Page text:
Starbucks- The Response
- Initially, Starbucks introduced a whole bean Fair Trade Certified coffee at over 2,300 stores.
- They also announced that they purchased 75,000 pounds of Guatemalan and Nicaraguan coffee that was guaranteed by the vendors to be certified "fair-trade". This was met with great skepticism, since this amount was a very small amount of the overall coffee sales that Starbucks enjoys yearly.
- By 2015, they had stated that 99% of the coffee they sold would be verified by outside certification specialists as being ethically sourced. They had invested more the $70 million into ethically sourced coffee. Their own reports in 2013 stated a different story with only 8.4% being certified fair trade.
- Starbucks has resisted using fair-trade products, and instead have engaged in their own labeling with products being ethically sourced and drafting their own CAFE Practices- their answer to fair-trade. These practices have been criticized for not having a minimum guaranteed price for the coffee, and no community investment.
- It is unclear how successful Starbucks has truly been in their campaign for fair trade coffee. In 2018, investigators found that a Starbucks Certified coffee plantation in Brazil had their workers working in degrading conditions and living in substandard housing. 18 workers were rescued in condition some Labor Ministry officials described as slavery.
- In a 2019 article, they were still being called out for their soaring profits and not being truly ethical with their sourcing. Their Starbucks Certified program, based on their own in-house rules, are not as stringent as Fair Trade standards.
- Starbucks has been very successful at maintaining profits and countering bad press by making many promises for the future of coffee and agriculture, even if it is just a PR move.
Ghirardelli- The Campaign- Put a Fair Trade Label on It!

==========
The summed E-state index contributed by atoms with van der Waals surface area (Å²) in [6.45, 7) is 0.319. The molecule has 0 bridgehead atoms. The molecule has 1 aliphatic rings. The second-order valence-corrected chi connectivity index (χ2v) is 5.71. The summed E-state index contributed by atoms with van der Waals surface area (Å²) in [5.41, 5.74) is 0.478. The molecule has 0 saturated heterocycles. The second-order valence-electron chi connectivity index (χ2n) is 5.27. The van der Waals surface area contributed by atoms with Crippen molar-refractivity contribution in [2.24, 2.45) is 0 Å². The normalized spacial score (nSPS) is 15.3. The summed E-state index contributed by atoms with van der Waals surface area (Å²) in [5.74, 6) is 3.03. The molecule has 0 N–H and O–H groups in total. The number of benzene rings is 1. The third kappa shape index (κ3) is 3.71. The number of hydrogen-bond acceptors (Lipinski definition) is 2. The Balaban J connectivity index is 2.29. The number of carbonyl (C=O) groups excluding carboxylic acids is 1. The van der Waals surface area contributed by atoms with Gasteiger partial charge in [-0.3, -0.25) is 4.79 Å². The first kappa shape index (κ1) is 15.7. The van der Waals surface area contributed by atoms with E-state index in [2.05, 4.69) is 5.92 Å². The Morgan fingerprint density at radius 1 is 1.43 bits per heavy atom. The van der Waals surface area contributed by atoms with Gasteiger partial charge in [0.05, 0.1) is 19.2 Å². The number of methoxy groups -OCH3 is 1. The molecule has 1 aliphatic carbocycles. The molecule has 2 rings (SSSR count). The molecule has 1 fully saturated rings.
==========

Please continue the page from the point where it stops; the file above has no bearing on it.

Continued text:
- After Hershey's adopted fair trade practices, Global Exchange sat their sights on Ghirardelli with their Put a Fair Trade Label on It campaign.
- The campaign 2014 included over 10,000 consumers asking the company to become a Fair Trade company in the form of letters and petitions.
- The effort resulted in responses from the chocolate company to sit down and talk about the issues, but Ghirardelli was very resistant until recently.
Ghirardelli- The Response
- The 2019 chocolate scorecard indicates that Ghirardelli, a Lindt company, received a grade of C. 86% of their chocolate is now certified and they have a goal of 100% in 2020. 100% of their cocoa beans will come from the Lindt & Sprüngli Farming Program and be traceable and verified.
- According to their website, they have improved traceability through their Lindt & Sprungli Farming Program. They state that fair trade is not just a label, it is a conscious decision.
- Their farming program has trained over 45,000 farmers, and they have invested in over 20 village resource centers.
- They state, "Lindt & Sprüngli shares the goals of sustainable cocoa cultivation and a collaborative partnership with producers. However, the company has decided to go its own way and develop a sustainable sourcing model known as the Lindt & Sprüngli Farming Program."
- This program has made it possible to fully trace and verify the entire cocoa bean supply chain.
- This program has four elements. The first is to organize the farmers into groups and setting up systems for traceability. The second element provides training and knowledge for the farmers. The third element involves investing in their farms and community in the forms of clean drinking water and new schools. The final element is verification, where they assess the effectiveness of their activities and note areas for improvement.
- Annual external audits are completed by the Earthworm Foundation.